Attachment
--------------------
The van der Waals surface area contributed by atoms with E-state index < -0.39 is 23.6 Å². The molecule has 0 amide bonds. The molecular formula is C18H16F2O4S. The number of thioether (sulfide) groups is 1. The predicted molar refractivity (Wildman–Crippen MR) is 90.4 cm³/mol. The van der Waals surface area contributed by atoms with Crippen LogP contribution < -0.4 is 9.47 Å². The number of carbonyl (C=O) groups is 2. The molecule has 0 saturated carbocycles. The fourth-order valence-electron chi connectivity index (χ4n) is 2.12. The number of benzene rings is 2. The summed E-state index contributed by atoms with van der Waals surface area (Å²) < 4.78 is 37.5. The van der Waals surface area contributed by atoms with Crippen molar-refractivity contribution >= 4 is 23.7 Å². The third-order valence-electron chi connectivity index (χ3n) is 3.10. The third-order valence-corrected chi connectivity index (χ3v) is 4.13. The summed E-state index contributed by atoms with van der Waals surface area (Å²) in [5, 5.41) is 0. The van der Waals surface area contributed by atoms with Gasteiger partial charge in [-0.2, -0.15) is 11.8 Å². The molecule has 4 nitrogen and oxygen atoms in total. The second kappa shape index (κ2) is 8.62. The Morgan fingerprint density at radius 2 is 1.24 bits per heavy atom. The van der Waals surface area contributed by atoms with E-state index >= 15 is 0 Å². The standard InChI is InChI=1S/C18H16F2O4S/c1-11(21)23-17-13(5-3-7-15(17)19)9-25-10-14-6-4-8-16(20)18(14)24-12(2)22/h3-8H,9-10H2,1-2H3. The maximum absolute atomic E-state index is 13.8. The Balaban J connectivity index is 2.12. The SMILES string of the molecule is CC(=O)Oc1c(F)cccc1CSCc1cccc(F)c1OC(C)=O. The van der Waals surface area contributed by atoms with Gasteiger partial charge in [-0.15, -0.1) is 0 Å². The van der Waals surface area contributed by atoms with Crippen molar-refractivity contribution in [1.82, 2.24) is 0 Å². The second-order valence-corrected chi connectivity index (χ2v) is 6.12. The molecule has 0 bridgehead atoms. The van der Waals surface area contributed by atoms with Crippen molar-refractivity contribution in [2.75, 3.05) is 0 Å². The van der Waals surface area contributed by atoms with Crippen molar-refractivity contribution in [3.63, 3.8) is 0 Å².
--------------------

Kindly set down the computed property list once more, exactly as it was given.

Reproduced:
The van der Waals surface area contributed by atoms with E-state index < -0.39 is 23.6 Å². The molecule has 0 amide bonds. The molecular formula is C18H16F2O4S. The number of thioether (sulfide) groups is 1. The predicted molar refractivity (Wildman–Crippen MR) is 90.4 cm³/mol. The van der Waals surface area contributed by atoms with Crippen LogP contribution < -0.4 is 9.47 Å². The number of carbonyl (C=O) groups is 2. The molecule has 0 saturated carbocycles. The fourth-order valence-electron chi connectivity index (χ4n) is 2.12. The number of benzene rings is 2. The summed E-state index contributed by atoms with van der Waals surface area (Å²) < 4.78 is 37.5. The van der Waals surface area contributed by atoms with Crippen molar-refractivity contribution >= 4 is 23.7 Å². The third-order valence-electron chi connectivity index (χ3n) is 3.10. The third-order valence-corrected chi connectivity index (χ3v) is 4.13. The summed E-state index contributed by atoms with van der Waals surface area (Å²) in [5, 5.41) is 0. The van der Waals surface area contributed by atoms with Gasteiger partial charge in [-0.2, -0.15) is 11.8 Å². The molecule has 4 nitrogen and oxygen atoms in total. The second kappa shape index (κ2) is 8.62. The Morgan fingerprint density at radius 2 is 1.24 bits per heavy atom. The van der Waals surface area contributed by atoms with E-state index >= 15 is 0 Å². The standard InChI is InChI=1S/C18H16F2O4S/c1-11(21)23-17-13(5-3-7-15(17)19)9-25-10-14-6-4-8-16(20)18(14)24-12(2)22/h3-8H,9-10H2,1-2H3. The maximum absolute atomic E-state index is 13.8. The Balaban J connectivity index is 2.12. The SMILES string of the molecule is CC(=O)Oc1c(F)cccc1CSCc1cccc(F)c1OC(C)=O. The van der Waals surface area contributed by atoms with Gasteiger partial charge in [-0.15, -0.1) is 0 Å². The van der Waals surface area contributed by atoms with Crippen molar-refractivity contribution in [1.82, 2.24) is 0 Å². The second-order valence-corrected chi connectivity index (χ2v) is 6.12. The molecule has 0 bridgehead atoms. The van der Waals surface area contributed by atoms with Crippen molar-refractivity contribution in [2.75, 3.05) is 0 Å². The van der Waals surface area contributed by atoms with Crippen molar-refractivity contribution in [3.63, 3.8) is 0 Å².